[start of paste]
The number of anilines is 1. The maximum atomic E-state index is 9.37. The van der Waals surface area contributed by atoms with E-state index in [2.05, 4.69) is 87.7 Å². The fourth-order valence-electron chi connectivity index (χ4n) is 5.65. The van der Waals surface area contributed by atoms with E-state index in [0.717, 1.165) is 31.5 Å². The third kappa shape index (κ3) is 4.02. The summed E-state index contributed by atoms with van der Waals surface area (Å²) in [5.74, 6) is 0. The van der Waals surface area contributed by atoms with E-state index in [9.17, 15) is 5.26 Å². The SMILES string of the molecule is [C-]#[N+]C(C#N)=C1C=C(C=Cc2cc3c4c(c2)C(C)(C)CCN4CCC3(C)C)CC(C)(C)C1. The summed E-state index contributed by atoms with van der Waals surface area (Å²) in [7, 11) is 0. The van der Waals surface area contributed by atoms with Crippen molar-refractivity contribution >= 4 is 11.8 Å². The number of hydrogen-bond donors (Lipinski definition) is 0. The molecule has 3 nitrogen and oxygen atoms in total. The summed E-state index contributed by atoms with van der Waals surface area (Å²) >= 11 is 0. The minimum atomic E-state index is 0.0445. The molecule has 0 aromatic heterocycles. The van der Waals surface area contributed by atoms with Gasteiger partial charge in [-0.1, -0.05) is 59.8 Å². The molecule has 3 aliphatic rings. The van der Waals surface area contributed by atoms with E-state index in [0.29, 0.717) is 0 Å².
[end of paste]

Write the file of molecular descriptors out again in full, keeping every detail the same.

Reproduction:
The number of anilines is 1. The maximum atomic E-state index is 9.37. The van der Waals surface area contributed by atoms with E-state index in [2.05, 4.69) is 87.7 Å². The fourth-order valence-electron chi connectivity index (χ4n) is 5.65. The van der Waals surface area contributed by atoms with E-state index in [0.717, 1.165) is 31.5 Å². The third kappa shape index (κ3) is 4.02. The summed E-state index contributed by atoms with van der Waals surface area (Å²) in [5.74, 6) is 0. The van der Waals surface area contributed by atoms with E-state index in [9.17, 15) is 5.26 Å². The SMILES string of the molecule is [C-]#[N+]C(C#N)=C1C=C(C=Cc2cc3c4c(c2)C(C)(C)CCN4CCC3(C)C)CC(C)(C)C1. The summed E-state index contributed by atoms with van der Waals surface area (Å²) in [7, 11) is 0. The van der Waals surface area contributed by atoms with Crippen molar-refractivity contribution >= 4 is 11.8 Å². The number of hydrogen-bond donors (Lipinski definition) is 0. The molecule has 3 nitrogen and oxygen atoms in total. The summed E-state index contributed by atoms with van der Waals surface area (Å²) >= 11 is 0. The minimum atomic E-state index is 0.0445. The molecule has 0 aromatic heterocycles. The van der Waals surface area contributed by atoms with Gasteiger partial charge in [-0.1, -0.05) is 59.8 Å². The molecule has 3 aliphatic rings. The van der Waals surface area contributed by atoms with E-state index in [0.29, 0.717) is 0 Å².